The first Capital of Fars, some 2500 years ago, was Pasargad. It was also the capital of Achaemenian King Cyrus the Great. The ceremonial capital of his successor, Darius, and his son Xerxes, was Persepolis. Today, only the ruins of these two capitals remain. Stakhr was another capital of Fars. It was established by the Sassanians and lasted until Shiraz finally assumed the role of the regional capital.
Shiraz is also the birthplace and resting place of the great Persian poets Hafez and Sa’di. There are two remarkable monuments in Shiraz. One is dedicated to Hafez, the master of Persian lyrical poetry. The other one is dedicated to Sa’di, the author of the famous Golestan, a book of sonnets called the Garden of Roses.
According to Islamic historians, Shiraz came into existence only after the Arab conquest of Iran. The Arab invasion, in fact, contributed to its importance and by the 13th century, Shiraz had grown into one the largest and most popular Islamic cities of the era. Shiraz lies spread out like an immense garden on a green plain at the foot of the Tang Allah-o-Akbar Mountains.
The most interesting buildings in Shiraz are located in the old part of the town. Among them are about a dozen mosques, some with bulb- shaped domes, and others with pear shaped domes and cupolas. These mosques are mostly scattered in among the old houses.
The Masjid-e-Vakil (the Regent Mosque) has an impressive portal containing faience panels in floral designs with various shades and colors on each side. The northern iwan (verandah) is decorated with shrubs and flowers, mainly rose bushes. The ceiling in Mihrab Chamber (altar) is covered with small cupolas resting on twisted columns. Vakil Bazaar, which is close by, was built by Karim Khan Zand. Here silversmiths and jewelers still apply their trades of exquisite inlay work. Persian carpets and other traditional Persian handicrafts may also be purchased in the Vakil Bazaar.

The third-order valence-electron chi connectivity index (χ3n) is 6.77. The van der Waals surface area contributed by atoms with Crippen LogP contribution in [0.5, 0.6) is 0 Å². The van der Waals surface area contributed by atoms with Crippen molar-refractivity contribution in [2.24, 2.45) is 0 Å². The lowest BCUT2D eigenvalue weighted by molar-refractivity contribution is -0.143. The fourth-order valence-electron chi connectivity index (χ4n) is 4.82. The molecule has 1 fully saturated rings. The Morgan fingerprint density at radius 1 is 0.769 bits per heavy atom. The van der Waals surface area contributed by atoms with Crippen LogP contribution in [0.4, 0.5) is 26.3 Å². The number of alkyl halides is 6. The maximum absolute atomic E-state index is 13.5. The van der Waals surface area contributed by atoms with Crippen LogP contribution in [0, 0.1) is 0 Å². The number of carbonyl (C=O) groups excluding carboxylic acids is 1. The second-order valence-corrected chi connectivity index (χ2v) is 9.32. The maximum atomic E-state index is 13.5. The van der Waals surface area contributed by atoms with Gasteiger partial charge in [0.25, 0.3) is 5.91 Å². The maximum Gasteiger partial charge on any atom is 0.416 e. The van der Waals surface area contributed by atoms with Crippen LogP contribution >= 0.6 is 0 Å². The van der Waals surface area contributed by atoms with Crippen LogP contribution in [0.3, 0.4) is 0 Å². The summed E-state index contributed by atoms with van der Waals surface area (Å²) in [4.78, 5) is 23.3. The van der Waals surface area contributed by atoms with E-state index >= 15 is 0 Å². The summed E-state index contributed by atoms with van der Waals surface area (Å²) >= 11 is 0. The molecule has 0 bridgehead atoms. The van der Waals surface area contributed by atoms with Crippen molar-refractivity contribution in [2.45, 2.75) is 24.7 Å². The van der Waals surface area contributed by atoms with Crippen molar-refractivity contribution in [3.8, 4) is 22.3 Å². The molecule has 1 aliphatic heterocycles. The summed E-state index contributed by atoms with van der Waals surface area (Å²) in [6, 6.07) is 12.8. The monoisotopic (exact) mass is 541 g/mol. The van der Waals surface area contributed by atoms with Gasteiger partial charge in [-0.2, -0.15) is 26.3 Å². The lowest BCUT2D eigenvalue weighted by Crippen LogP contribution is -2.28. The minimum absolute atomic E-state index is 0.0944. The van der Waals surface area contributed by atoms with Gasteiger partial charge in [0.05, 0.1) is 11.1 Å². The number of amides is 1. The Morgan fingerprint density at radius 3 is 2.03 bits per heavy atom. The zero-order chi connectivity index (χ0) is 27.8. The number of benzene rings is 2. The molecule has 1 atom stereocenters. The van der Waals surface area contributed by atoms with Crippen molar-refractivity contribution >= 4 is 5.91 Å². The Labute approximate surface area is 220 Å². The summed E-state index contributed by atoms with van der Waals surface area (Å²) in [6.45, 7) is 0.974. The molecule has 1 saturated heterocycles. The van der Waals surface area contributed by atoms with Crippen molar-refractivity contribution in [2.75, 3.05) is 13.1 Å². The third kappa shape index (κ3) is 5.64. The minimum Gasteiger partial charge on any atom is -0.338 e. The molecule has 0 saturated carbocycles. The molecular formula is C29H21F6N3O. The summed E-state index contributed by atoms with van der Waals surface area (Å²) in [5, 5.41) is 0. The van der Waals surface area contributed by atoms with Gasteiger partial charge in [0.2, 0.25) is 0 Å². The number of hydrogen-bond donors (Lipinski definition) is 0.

About 50 km. Northwest of Shiraz, at the foot of the rahmat Mountains, one encounters the vast platform and remains of Persepolis, the grand ceremonial Capital built by Darius I and his successors some 2500 years ago. Archeologists are still combing through the debris and ashes that have covered Persepolis since Alexander the Great destroyed it in 330 BC. Most of the structures have already been revealed.
Pasargad is located about 77 km away from Persepolis. It was built by Cyrus the Great. Among the interesting sites at Pasargad is a stone platform 80 m. long and 18 m. wide. It is believed to have been the foundation of a palace. Close by are the ruins of a building called the Prison of Solomon which was probably a fire temple.
The most important monument in Pasargad is undoubtedly the tomb of Cyrus the Great. It has seven broad steps leading to the sepulcher, which measures 534m. in length by 531m in width and has a low and narrow entrance. When Alexander the Great looted and destroyed Persepolis, he paid a visit to the tomb of Cyrus. It is recorded that he commanded Aristobulus, one of his warriors, to enter the monument. Inside he found a golden bed, a table set with drinking vessels, a gold coffin, some ornaments studded with precious stones and an inscription of the tomb which reads:
“Passer-by, I am Cyrus the Great, I have given the Persians an empire and I have ruled over Asia. So do not envy me for this tomb.”
Shiraz is one of the most important tourist attractions in Iran.